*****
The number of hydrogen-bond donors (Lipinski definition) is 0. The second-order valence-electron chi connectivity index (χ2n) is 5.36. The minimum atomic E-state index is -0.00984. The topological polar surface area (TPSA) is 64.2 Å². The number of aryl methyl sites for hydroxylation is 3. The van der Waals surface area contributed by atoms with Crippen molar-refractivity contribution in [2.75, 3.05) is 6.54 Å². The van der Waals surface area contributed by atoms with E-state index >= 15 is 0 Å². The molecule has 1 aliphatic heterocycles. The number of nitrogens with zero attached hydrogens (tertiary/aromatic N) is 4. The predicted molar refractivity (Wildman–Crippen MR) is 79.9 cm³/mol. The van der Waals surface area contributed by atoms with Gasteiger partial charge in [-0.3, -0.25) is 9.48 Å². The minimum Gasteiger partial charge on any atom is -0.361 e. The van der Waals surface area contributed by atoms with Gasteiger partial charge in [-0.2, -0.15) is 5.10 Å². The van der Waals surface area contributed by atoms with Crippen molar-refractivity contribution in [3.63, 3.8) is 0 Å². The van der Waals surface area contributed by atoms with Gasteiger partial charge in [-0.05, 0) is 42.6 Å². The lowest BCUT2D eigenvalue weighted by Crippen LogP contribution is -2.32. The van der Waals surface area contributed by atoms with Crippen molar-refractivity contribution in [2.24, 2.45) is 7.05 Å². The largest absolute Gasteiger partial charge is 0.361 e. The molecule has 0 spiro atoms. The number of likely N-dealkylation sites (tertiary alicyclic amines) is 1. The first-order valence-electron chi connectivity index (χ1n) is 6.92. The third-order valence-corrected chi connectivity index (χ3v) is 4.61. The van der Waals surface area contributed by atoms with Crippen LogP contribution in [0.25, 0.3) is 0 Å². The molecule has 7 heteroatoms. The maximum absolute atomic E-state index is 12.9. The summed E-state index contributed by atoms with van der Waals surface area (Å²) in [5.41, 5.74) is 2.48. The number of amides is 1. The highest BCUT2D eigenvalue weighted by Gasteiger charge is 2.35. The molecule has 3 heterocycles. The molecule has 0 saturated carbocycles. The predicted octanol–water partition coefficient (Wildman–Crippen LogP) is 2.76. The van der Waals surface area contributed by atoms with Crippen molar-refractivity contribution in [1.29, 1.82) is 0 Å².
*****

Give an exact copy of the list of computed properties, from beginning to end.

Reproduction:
The number of hydrogen-bond donors (Lipinski definition) is 0. The second-order valence-electron chi connectivity index (χ2n) is 5.36. The minimum atomic E-state index is -0.00984. The topological polar surface area (TPSA) is 64.2 Å². The number of aryl methyl sites for hydroxylation is 3. The van der Waals surface area contributed by atoms with Crippen molar-refractivity contribution in [2.75, 3.05) is 6.54 Å². The van der Waals surface area contributed by atoms with E-state index >= 15 is 0 Å². The molecule has 1 aliphatic heterocycles. The number of nitrogens with zero attached hydrogens (tertiary/aromatic N) is 4. The predicted molar refractivity (Wildman–Crippen MR) is 79.9 cm³/mol. The van der Waals surface area contributed by atoms with Gasteiger partial charge in [-0.3, -0.25) is 9.48 Å². The minimum Gasteiger partial charge on any atom is -0.361 e. The van der Waals surface area contributed by atoms with Gasteiger partial charge in [-0.2, -0.15) is 5.10 Å². The van der Waals surface area contributed by atoms with Crippen molar-refractivity contribution in [3.63, 3.8) is 0 Å². The van der Waals surface area contributed by atoms with Gasteiger partial charge in [-0.05, 0) is 42.6 Å². The lowest BCUT2D eigenvalue weighted by Crippen LogP contribution is -2.32. The van der Waals surface area contributed by atoms with Crippen molar-refractivity contribution in [2.24, 2.45) is 7.05 Å². The largest absolute Gasteiger partial charge is 0.361 e. The molecule has 0 spiro atoms. The number of likely N-dealkylation sites (tertiary alicyclic amines) is 1. The first-order valence-electron chi connectivity index (χ1n) is 6.92. The third-order valence-corrected chi connectivity index (χ3v) is 4.61. The van der Waals surface area contributed by atoms with Crippen LogP contribution in [0.25, 0.3) is 0 Å². The molecule has 7 heteroatoms. The maximum absolute atomic E-state index is 12.9. The summed E-state index contributed by atoms with van der Waals surface area (Å²) in [5.41, 5.74) is 2.48. The number of amides is 1. The highest BCUT2D eigenvalue weighted by Gasteiger charge is 2.35. The molecule has 3 heterocycles. The molecule has 0 saturated carbocycles. The predicted octanol–water partition coefficient (Wildman–Crippen LogP) is 2.76. The van der Waals surface area contributed by atoms with Crippen molar-refractivity contribution in [1.29, 1.82) is 0 Å².